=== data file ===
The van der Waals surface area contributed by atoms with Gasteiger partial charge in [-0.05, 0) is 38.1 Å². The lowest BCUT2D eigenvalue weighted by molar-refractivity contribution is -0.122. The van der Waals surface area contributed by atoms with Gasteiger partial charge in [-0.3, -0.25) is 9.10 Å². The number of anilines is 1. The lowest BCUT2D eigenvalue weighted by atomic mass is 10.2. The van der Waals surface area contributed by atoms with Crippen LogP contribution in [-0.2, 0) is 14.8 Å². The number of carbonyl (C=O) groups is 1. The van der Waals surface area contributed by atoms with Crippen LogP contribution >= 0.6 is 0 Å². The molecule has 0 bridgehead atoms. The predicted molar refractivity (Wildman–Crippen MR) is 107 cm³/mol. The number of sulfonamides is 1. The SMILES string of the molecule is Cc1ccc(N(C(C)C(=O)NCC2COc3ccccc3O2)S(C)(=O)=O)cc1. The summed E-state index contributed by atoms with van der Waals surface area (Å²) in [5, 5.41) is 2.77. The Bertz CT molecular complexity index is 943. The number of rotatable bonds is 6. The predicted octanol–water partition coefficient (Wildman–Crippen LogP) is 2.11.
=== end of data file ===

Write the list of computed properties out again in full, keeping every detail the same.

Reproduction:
The van der Waals surface area contributed by atoms with Gasteiger partial charge in [-0.05, 0) is 38.1 Å². The lowest BCUT2D eigenvalue weighted by molar-refractivity contribution is -0.122. The van der Waals surface area contributed by atoms with Gasteiger partial charge in [-0.3, -0.25) is 9.10 Å². The number of anilines is 1. The lowest BCUT2D eigenvalue weighted by atomic mass is 10.2. The van der Waals surface area contributed by atoms with Crippen LogP contribution in [-0.2, 0) is 14.8 Å². The number of carbonyl (C=O) groups is 1. The van der Waals surface area contributed by atoms with Crippen LogP contribution >= 0.6 is 0 Å². The molecule has 0 bridgehead atoms. The predicted molar refractivity (Wildman–Crippen MR) is 107 cm³/mol. The number of sulfonamides is 1. The SMILES string of the molecule is Cc1ccc(N(C(C)C(=O)NCC2COc3ccccc3O2)S(C)(=O)=O)cc1. The summed E-state index contributed by atoms with van der Waals surface area (Å²) in [5, 5.41) is 2.77. The Bertz CT molecular complexity index is 943. The number of rotatable bonds is 6. The predicted octanol–water partition coefficient (Wildman–Crippen LogP) is 2.11.